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Thursday, January 16, 2014

The Dirty Stuff

The Dirty Stuff. And yes, when it comes to the dirt, Twitter reigns supreme.



In the spirit of the new year, I guess there's no time like the present to discuss the dirty stuff. After all, once that's done we can sweep it under the 2013 rug and walk away.

The dirty stuff I'm talking about isn't the smutty stuff. I'm certain we'll talk about the smutty stuff at some point, but not this time. No, we're going to talk about the dirty stuff that goes along with Becoming An Author (see how I made it all regal and noble with the caps?). Specifically, self-promotion. More specifically, social media.

As a kid, I pretty much thought that becoming an author meant sitting down and writing a lot and then handing it to somebody else and tra-la-la'ing away. I wish, right? Turns out that there's a lot more to it, unless you somehow manage to become one of those awesome and totally trope-ified Recluse Authors a la J.D. Salinger.

But odds are, that's not going to be an option for you. One of the obstacles to that approach is, of course, the much maligned and discussed editing process. But the other obstacle to this is that your publisher is actually going to want you to promote your work. Even before you get to a publisher, just having some credentials to feed to an agent in your query is a good idea.

But -- ew, right? Ugh and no thank you. I prefer the aloof approach. This whole thing is, to me, the ugly side of the business: the self-promotion, the pandering. I would rather leave it all behind.

It doesn't have to be all bad, though. I have some suggestions and tips to make it all easier.

Tip #1 - Find something to talk about that feels natural to who you are.
So you're not somebody who wants to constantly talk about yourself and what you're doing? Fine. Then don't. Nobody said that self-promotion means you have to become one of those social media users who takes photo of every food item you've ever eaten.* If you are that person -- cool. Food pictures get a disgusting amount of traffic and attention, so you're probably all set on the audience thing in terms of numbers. But better than becoming a social media oversharer is becoming an information source. Find something to write about that you enjoy writing about. In a stroke of post-modernism sensibility that does not come naturally to me, I realized that I like to write about writing. And in this post I'm writing about liking to write about writing. WHOA.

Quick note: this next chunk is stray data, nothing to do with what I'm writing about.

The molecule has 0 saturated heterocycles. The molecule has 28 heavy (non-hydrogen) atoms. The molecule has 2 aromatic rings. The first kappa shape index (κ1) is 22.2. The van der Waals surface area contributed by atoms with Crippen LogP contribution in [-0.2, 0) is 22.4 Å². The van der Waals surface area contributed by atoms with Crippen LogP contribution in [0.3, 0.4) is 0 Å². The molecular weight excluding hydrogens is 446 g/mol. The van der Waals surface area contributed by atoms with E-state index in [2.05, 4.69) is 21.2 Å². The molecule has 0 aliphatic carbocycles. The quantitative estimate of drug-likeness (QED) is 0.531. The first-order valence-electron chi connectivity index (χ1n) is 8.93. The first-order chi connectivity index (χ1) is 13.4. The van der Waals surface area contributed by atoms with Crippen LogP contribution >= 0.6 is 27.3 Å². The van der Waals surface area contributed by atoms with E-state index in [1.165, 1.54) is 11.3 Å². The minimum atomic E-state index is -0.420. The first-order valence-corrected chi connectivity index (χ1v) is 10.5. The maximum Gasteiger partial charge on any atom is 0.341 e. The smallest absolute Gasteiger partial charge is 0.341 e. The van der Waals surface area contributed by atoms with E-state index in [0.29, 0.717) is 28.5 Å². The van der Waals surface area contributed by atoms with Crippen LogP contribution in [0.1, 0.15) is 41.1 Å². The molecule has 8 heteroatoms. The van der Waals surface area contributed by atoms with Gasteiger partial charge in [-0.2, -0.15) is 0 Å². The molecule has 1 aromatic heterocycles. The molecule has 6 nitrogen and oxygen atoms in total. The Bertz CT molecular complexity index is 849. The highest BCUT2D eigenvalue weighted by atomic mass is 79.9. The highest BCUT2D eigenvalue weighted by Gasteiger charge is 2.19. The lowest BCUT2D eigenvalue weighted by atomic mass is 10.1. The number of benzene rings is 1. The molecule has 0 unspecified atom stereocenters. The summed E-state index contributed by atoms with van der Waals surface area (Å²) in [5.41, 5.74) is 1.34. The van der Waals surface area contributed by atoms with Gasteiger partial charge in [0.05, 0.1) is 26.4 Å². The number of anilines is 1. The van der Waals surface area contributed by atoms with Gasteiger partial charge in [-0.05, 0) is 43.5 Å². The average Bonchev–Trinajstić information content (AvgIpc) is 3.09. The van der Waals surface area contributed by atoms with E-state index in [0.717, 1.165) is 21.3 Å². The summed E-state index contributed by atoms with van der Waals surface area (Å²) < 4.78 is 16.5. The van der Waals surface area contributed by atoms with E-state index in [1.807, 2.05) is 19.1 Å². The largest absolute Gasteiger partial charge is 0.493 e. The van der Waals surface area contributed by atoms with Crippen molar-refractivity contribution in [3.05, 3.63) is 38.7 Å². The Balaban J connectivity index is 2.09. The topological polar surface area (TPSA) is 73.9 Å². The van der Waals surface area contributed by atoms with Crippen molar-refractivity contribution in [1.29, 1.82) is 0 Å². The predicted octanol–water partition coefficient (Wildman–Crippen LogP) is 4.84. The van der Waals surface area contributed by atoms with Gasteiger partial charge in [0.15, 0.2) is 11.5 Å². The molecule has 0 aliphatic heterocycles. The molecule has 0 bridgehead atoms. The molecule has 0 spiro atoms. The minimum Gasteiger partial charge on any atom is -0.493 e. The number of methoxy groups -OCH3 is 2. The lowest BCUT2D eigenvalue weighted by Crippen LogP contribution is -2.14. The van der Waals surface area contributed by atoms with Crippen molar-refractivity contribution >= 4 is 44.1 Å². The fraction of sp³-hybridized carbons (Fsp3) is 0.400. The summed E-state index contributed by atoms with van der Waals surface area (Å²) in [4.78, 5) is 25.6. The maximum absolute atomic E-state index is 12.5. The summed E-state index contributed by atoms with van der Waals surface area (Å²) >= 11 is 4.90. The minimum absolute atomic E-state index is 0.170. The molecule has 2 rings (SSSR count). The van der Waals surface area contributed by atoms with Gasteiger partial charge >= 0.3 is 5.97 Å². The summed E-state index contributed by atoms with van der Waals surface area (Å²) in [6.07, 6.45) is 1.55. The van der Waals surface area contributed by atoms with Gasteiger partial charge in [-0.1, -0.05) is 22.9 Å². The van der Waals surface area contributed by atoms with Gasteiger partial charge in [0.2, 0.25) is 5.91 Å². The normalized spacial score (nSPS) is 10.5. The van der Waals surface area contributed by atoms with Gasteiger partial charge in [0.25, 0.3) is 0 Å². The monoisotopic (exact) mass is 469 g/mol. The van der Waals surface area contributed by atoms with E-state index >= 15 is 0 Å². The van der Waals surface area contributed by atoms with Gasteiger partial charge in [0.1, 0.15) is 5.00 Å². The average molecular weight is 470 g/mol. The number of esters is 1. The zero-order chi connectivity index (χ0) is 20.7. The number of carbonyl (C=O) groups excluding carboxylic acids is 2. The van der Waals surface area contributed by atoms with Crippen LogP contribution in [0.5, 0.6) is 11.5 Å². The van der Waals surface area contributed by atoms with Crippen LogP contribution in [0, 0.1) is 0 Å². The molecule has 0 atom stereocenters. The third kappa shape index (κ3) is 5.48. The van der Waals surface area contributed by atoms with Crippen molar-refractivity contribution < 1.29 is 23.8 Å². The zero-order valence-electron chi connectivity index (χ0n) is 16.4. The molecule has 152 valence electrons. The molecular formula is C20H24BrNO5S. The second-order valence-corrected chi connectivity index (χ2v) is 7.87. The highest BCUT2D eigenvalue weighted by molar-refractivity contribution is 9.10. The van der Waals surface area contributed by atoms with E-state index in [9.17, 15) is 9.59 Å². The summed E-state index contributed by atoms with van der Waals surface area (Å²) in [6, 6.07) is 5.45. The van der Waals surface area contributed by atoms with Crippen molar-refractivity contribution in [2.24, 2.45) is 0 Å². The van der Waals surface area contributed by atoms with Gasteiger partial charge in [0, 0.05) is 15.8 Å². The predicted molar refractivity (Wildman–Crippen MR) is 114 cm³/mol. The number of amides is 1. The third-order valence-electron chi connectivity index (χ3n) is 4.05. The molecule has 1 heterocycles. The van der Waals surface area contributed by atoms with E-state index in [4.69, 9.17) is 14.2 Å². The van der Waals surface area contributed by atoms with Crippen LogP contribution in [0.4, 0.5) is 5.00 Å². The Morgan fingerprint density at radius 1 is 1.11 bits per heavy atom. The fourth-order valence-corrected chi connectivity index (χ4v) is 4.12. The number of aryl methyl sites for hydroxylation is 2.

Tip #2 - Don't be afraid to use autofeeds.
Taking on social media is an ordeal, because the beast is BIG. I mean, even just the obvious ones are a lot to handle: Facebook, Twitter, the blog itself. But then you've got Tumblr and Pinterest and Google+ and LinkedIn and ... and ... a lot of others, I'm guessing.
Let me clear something up right now. I am NOT a social media expert. I am talking about this all as a user and writer who is figuring this all out. Don't come to me for the expert advice. Come to me for the newbie, "Here's what I've encountered so far" advice.
Back to the point. There are a lot of social media platforms out there, and it can get overwhelming fast. Which is why I recommend If This, Then That. It can take care of the maintenance stuff for you. I use it to update my Twitter and Facebook automatically when I have a new post. I'm also setting it up to feed my posts to a Tumblr as well. It is a great tool for getting information out there without giving yourself too much to do.

Tip #3 - Don't only use autofeeds.
It's annoying and it doesn't garner trust or interest from your potential audience. When everyone Tweet or post is just an obvious spam from an autofeed, it's going to make people wonder why they even bother. If they want to subscribe to your blog, they will. They're don't need to follow you on Twitter or friend you on Facebook for that. If they follow/friend you then they're looking for more or new information. They're trusting you to share more with them, and that's part of your responsibility on social media.

Tip #4 - If you don't know what to say, don't be afraid to look around.
"But I don't know what to Tweet about!" Me neither, reader. Me neither. But that's when you do some research. If I'm not tweeting about something happening around me (Polar vortices**, my kitten knocking shit to the floor for no reason, etc.) then I'm tweeting my take on an issue other are talking about, or asking a question, or sharing a link or blog I enjoy. Look at what others are doing or talking about, looking at trending tags, really just keep your eyes open and bounce off of someone else's idea. You're a writer - you have plenty to say.

Tip #5 - Network.
Not the annoying "exchanging business cards" kind of networking. What I mean is, finding a community of people to interact with. One of the best ways to build success in social media is to be a consumer as well as a producer. Find people who share information that interests you, whose work or voice you enjoy, or who want to talk about the same things you do. And then, follow them. Friends them. Interact with them. Link them. There's no better way to get love than to spread it around yourself.


*I feel like I know way to much information about what your bowel activity is going to be when you do this. And nobody wants that.

**Vortices? Vortexes? Vortexi? Vortexim?

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